Shefford Lower School bomb hoaxer jailed after ‘campaign of terror’

Shefford Lower School. Picture: Alan Millard

Shefford Lower School. Picture: Alan Millard - Credit: Archant

A man who emailed a bomb hoax to Shefford Lower School as part of a “campaign of terror” against a young mum has today been jailed.

The woman had been subject to weeks of harassment from 31-year-old Scott Spraggs after she ended their one-month relationship.

Spraggs, of Vinters Avenue in Stevenage, was jailed for 17 months on Friday by a judge who has demanded to know why he was not charged with a more serious form of harassment.

Luton Crown Court heard Spraggs – who appeared by video link from Bedford prison – bombarded the woman with nasty emails and texts, made threats to her and her child, and sent men to her home who expected to have sex with her.

Prosecutor Neil King said Spraggs reacted “very poorly” when the Shefford woman ended the relationship. Starting in August last year, he sent her more than 250 missed calls.

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He sent abusive emails and texts, set up false dating accounts in her name and sent men who contacted the site around to her home for sex.

Spraggs also created an email account in the name of the woman’s recently-deceased grandfather, prefaced with the word ‘rotting’.

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The woman was so distressed she handed in her notice at work, but the company was supportive and she kept her job. She feared for her daughter’s safety and moved her out of her home.

In a victim impact statement read to the court by Mr King, she said: “The harassment nearly ruined my life. It made me live on edge constantly. I was in fear for my life and that of my young daughter. Strange men turned up at my home. I was so frightened and anxious.”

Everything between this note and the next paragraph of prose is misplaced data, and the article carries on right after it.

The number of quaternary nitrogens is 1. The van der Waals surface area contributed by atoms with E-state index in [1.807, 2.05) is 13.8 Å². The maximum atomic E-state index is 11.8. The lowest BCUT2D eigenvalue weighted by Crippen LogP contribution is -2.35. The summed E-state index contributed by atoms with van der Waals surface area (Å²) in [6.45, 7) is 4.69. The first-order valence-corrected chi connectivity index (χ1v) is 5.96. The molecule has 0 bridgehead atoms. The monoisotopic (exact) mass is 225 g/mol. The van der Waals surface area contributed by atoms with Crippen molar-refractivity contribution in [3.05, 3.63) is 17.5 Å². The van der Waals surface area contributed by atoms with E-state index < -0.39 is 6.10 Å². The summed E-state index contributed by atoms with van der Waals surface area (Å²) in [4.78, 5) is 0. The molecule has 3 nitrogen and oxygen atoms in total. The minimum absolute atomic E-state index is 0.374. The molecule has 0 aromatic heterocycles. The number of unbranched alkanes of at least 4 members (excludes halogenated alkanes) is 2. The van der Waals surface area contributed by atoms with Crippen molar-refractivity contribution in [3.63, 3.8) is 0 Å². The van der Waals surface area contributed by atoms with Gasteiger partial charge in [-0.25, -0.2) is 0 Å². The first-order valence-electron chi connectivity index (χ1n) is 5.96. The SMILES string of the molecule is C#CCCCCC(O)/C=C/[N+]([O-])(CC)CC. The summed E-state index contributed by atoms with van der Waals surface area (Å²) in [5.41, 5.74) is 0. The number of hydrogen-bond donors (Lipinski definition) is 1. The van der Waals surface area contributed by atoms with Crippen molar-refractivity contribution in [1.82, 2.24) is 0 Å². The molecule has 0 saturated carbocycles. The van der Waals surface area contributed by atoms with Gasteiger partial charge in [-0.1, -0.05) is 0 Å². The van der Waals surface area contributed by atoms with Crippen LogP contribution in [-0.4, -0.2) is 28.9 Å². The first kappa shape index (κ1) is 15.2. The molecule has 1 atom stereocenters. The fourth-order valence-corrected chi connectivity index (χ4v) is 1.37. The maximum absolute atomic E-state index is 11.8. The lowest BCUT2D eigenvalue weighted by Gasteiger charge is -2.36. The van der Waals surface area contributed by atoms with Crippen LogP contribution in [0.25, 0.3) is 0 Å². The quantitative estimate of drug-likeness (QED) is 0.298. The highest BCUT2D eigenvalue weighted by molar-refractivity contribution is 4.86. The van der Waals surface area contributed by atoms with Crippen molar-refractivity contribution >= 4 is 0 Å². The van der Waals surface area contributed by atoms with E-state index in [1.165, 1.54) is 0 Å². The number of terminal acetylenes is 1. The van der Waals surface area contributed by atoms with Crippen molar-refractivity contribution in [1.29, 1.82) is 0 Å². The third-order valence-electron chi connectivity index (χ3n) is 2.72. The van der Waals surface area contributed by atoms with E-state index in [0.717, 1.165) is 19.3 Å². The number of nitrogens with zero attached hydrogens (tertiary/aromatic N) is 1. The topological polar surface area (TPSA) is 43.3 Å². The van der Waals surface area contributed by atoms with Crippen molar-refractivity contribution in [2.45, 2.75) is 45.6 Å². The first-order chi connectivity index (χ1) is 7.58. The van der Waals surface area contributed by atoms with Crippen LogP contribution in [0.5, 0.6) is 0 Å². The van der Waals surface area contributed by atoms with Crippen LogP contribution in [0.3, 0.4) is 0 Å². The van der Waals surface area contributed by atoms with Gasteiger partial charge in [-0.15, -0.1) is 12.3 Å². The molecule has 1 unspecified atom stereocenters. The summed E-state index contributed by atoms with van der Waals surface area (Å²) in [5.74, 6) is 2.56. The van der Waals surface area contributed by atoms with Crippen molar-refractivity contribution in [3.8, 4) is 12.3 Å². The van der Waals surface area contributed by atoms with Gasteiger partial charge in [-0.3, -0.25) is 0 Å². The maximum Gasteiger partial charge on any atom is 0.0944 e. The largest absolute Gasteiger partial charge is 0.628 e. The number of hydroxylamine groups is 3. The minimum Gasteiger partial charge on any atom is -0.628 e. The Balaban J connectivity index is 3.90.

On December 7 last year, at 11.20am, Shefford Lower School received an email stating there was a bomb in the school.

The school called the police, and the 472 pupils and 60 staff were evacuated to the nearby Robert Bloomfield Academy. Parents were asked to collect their children.

The victim of the harassment said that as soon as she got the message from the school, she knew it had to be something to do with Spraggs – who was on bail.

He was arrested, and while in police custody urinated on a cell door.

Spraggs appeared for sentence today after pleading guilty to harassment, making a bomb hoax and criminal damage. He had only been charged with a lesser form of harassment, which carries a maximum sentence of six months.

Mr King said that in 2015 Spraggs had been given a suspended sentence for stalking a former girlfriend and putting her in fear of violence. He had egged her house, written graffiti, and sent her abusive calls and texts.

Paula Bignall, defending Spraggs, said he had “waged a campaign of terror” against the victim, who had done nothing to deserve it.

She said his behaviour stemmed from trauma in his childhood, saying he needed psychiatric supervision, and asked for a suspended sentence.

But Judge Nic Madge jailed him for 17 months, saying it was hard to imagine any behaviour more unpleasant or threatening that what happened to the victim.

He made a restraining order banning Spraggs from contacting the victim or her daughter – if he breaches the order he would face up to five years in jail.

The judge said: “I remain concerned the harassment was charged under section 2 and not the more serious section 4.

“I direct the district crown prosecutor to write to me to explain the charging decision within 14 days.”

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